Review: “The Evolution of Everything”

The thesis of this book is right. Spot on, in fact. Ridley incorporates Lucretius’ On the Nature of Things as a grounding aesthetic to discuss The Evolution of Everything — and that was a solid move. This book needed a bit of poetry. It was so (almost too) dense on historical accounting. It felt like he was practically bragging at times (“look how smart I am”). Nevertheless, after The Rational Optimist, The Red Queen, and Genome, Ridley’s earned that right. And this book is, in essence, the work of an intellectual celebrating the cerebral conquest of “everything.” It’s truly, however, in all seriousness, a great achievement for the history of science. And a terrific followup to The Rational Optimist.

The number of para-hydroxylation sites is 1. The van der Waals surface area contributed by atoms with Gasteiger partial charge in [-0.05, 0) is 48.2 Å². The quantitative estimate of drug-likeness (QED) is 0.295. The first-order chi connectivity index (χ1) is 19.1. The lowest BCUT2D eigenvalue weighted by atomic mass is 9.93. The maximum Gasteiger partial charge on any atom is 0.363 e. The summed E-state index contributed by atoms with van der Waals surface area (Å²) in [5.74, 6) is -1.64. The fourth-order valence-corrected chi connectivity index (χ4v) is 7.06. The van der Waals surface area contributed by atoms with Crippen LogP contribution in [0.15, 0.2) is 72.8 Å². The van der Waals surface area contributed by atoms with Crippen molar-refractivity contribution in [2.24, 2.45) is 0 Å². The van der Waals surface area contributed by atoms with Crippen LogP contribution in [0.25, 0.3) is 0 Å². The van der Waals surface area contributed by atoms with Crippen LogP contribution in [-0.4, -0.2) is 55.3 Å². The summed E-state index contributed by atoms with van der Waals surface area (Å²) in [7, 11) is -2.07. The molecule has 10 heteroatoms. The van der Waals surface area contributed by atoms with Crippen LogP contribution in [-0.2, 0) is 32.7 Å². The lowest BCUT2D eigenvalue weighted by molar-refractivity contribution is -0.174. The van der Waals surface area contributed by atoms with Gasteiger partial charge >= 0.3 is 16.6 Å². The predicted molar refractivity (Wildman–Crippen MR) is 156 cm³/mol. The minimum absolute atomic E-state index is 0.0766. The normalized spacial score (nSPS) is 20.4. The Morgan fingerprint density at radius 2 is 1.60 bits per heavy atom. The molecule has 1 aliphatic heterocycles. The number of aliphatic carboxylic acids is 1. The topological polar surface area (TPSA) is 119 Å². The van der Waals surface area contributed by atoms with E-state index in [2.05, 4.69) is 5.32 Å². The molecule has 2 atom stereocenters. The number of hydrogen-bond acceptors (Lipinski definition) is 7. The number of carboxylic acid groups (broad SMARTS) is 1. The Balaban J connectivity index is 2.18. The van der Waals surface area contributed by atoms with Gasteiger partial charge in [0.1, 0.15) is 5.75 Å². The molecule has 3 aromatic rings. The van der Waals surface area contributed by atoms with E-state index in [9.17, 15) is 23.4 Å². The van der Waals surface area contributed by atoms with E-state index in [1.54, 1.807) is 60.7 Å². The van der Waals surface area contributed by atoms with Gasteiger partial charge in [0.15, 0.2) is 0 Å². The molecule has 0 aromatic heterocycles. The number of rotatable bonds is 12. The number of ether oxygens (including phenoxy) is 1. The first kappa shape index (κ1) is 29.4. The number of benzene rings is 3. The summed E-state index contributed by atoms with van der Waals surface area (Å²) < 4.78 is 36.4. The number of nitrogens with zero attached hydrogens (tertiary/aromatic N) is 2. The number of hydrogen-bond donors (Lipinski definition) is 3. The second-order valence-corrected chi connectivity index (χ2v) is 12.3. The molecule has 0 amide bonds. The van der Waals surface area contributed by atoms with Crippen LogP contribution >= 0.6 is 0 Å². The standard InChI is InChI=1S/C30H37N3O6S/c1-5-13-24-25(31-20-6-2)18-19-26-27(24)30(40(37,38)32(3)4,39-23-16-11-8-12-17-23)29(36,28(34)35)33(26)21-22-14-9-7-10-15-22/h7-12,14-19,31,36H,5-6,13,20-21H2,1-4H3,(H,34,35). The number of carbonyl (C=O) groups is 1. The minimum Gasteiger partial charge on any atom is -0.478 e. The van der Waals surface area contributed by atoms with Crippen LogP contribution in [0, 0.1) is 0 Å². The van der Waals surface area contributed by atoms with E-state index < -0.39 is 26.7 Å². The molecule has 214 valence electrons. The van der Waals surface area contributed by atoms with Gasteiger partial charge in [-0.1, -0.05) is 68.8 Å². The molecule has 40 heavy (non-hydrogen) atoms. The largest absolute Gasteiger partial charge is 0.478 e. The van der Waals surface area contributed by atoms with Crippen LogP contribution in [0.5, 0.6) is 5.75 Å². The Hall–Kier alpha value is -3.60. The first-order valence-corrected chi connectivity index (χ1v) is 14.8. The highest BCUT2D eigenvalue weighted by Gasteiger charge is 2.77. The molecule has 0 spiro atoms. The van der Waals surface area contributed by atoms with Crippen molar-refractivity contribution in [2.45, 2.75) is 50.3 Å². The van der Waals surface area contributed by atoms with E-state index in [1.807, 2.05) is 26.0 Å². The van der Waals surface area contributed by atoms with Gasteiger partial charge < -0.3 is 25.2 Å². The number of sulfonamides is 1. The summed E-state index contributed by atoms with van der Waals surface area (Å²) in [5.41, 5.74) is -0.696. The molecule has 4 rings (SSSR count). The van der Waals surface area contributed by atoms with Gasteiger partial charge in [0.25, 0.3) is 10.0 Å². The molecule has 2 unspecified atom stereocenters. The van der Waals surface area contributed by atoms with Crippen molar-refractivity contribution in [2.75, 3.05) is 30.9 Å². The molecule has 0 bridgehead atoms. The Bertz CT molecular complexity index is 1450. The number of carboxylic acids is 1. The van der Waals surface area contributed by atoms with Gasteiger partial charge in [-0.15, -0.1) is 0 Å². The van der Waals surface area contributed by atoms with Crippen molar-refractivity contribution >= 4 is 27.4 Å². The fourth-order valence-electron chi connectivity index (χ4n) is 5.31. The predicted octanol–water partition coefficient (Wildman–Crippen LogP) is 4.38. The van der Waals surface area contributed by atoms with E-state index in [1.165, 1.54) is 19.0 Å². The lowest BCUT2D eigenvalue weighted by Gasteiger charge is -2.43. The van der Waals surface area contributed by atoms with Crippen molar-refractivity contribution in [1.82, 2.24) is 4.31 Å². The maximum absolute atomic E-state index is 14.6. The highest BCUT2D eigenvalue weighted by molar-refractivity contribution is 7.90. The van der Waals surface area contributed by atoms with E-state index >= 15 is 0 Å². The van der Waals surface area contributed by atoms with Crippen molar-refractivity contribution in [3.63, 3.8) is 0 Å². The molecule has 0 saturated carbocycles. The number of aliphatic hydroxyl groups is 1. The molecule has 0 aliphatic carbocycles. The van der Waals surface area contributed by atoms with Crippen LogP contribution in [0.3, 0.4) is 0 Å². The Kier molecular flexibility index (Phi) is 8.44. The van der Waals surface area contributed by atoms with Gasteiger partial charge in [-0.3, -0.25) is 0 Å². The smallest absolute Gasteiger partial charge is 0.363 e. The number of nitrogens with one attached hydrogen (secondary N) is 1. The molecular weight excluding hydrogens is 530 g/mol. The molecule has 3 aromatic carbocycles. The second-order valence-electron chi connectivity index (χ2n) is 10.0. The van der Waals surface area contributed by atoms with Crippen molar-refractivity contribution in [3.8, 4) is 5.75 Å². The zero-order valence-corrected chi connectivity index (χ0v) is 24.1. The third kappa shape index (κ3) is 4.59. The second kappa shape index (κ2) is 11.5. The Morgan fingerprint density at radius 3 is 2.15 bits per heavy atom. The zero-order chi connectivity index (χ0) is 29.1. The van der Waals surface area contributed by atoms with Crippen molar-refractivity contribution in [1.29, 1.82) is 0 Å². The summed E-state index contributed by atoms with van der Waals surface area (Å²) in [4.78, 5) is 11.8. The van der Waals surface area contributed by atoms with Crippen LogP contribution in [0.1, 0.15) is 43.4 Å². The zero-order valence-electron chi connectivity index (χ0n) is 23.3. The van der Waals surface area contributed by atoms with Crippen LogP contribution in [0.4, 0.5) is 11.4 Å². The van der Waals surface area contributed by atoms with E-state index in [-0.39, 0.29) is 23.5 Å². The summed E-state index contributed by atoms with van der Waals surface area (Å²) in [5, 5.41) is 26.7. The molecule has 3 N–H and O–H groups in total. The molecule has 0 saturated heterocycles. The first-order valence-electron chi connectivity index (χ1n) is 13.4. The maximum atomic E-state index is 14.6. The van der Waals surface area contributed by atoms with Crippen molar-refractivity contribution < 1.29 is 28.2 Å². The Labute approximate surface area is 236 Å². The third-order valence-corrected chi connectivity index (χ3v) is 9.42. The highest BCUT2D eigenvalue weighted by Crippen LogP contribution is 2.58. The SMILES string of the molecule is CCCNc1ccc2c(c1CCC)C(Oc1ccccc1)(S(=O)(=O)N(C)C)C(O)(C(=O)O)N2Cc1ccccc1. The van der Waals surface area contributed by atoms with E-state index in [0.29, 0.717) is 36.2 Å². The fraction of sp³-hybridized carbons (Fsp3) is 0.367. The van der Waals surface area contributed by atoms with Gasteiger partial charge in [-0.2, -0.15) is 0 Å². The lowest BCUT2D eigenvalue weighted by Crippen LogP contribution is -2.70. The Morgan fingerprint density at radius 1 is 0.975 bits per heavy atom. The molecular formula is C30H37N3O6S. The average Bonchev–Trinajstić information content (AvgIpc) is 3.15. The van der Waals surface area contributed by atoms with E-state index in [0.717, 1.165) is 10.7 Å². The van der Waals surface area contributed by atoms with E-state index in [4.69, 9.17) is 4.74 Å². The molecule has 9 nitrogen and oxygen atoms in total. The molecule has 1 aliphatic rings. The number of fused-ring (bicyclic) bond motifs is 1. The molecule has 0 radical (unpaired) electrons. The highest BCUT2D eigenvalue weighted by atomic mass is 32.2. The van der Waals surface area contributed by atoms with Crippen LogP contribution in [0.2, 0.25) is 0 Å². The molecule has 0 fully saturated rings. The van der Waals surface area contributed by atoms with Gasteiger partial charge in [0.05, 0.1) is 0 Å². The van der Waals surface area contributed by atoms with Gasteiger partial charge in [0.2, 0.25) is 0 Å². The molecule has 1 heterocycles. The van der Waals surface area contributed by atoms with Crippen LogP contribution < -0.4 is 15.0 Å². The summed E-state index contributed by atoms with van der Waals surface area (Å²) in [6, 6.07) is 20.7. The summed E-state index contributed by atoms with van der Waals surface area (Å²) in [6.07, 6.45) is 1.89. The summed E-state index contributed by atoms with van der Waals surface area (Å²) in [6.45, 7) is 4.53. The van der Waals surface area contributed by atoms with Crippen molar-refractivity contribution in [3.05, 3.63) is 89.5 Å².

Ridley shows how all systems operate through bottom-up phenomena rather than top-down control. Each chapter is a new subject, from language to money to the Internet and everything in between. At first you feel he’s rushing through subjects, connecting ideas and datum based on confirmation biases to prove his points. Once you get used to the format, which takes a few chapters, you begin to appreciate what he’s done.

Harping on the same chord throughout The Evolution of Everything, Ridley has a primal point he’s trying to elucidate, and he echoes it repeatedly in every way he can: there are patterns in nature, across time, which we can understand and gain insights from to better structure our own systems.

The chapter on religion was particularly interesting. He’s also bullish on a digital currency (me too). I find his prose and personality very British (not saying that’s a bad thing). He’ll eventually give a talk at TED or the RSA where he sums up everything in <20 minutes — so for the less prose inclined I’d recommend checking that out. Nevertheless, it’s fun to geek out on this stuff.